Apologies and recriminations after CAF Champions League final ends in VAR chaos
The Confederation of African Football is to hold an emergency executive meeting on Tuesday to address the controversial ending to last Friday’s second leg of the CAF Champions League final, the continent’s top clubs competition, which was marred by the unavailability of the video assistant referee system.
The match in Rades in Tunisia was abandoned after away team Wydad Casablanca refused to play on against Tunisia’s ES Tunis as VAR was not in place, and therefore could not be used to judge a disallowed equaliser.
Defending champions ES Tunis, which were leading 1-0 at the time, were duly awarded the title by an aggregate score of 2-1, but only after the Wydad players engaged in protracted protests to the referee, and CAF president Ahmad Ahmad spent almost 30 minutes in discussions with officials in an attempt to get the game restarted.
Hawk-Eye, the UK-based technology company that was to have provided the VAR system, has apologised to CAF after stating that it was unable to ship the necessary equipment from Riyadh to Tunis in time for the match, and a back-up plan fell through because of a baggage handling error.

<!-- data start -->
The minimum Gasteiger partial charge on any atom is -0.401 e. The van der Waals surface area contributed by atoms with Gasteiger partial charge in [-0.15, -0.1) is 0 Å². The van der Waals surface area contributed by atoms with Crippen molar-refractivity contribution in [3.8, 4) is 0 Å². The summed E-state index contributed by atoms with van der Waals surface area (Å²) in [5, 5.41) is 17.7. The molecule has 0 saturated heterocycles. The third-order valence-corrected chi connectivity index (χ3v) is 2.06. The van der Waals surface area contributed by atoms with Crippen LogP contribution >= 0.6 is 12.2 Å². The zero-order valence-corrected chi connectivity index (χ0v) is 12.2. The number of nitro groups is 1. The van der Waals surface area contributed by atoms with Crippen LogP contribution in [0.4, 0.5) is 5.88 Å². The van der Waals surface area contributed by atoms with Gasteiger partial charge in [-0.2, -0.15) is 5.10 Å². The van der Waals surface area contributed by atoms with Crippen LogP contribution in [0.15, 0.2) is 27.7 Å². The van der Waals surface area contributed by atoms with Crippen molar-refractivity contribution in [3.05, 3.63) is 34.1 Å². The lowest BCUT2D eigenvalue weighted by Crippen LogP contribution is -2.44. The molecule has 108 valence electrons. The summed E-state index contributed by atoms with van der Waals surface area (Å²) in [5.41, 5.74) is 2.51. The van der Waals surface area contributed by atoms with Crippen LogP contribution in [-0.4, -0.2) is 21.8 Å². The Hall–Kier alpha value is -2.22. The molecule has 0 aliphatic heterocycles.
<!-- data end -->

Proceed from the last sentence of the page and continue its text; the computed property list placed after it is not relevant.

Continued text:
In a brief statement on Sunday, CAF said of tomorrow’s meeting: “The agenda to be discussed will be the regulatory solutions regarding this match.”
Wydad could now face a two-year ban from the Champions League.
However, the club's president Said Naciri has told BBC Sport that the CAF should conduct "a fair investigation to save the image of football in Africa which was terribly tarnished," while the FRMF, the Moroccan football federation, has said it will be filing a case with the Court of Arbitration for Sport over the absence of VAR at the final.
The first leg, which ended in a 1-1 draw, had also been a contentious affair, with Egyptian referee Gehad Grisha subsequently suspended for six months following a complaint from the FRMF. CAF said the ban was imposed for “poor performance.”
VAR made its international debut at the 2018 World Cup in Russia, and now features in most of the major European leagues and the Uefa Champions League.
It is set to be used for the first time in a Uefa national team competition at this week’s Nations League finals in Portugal.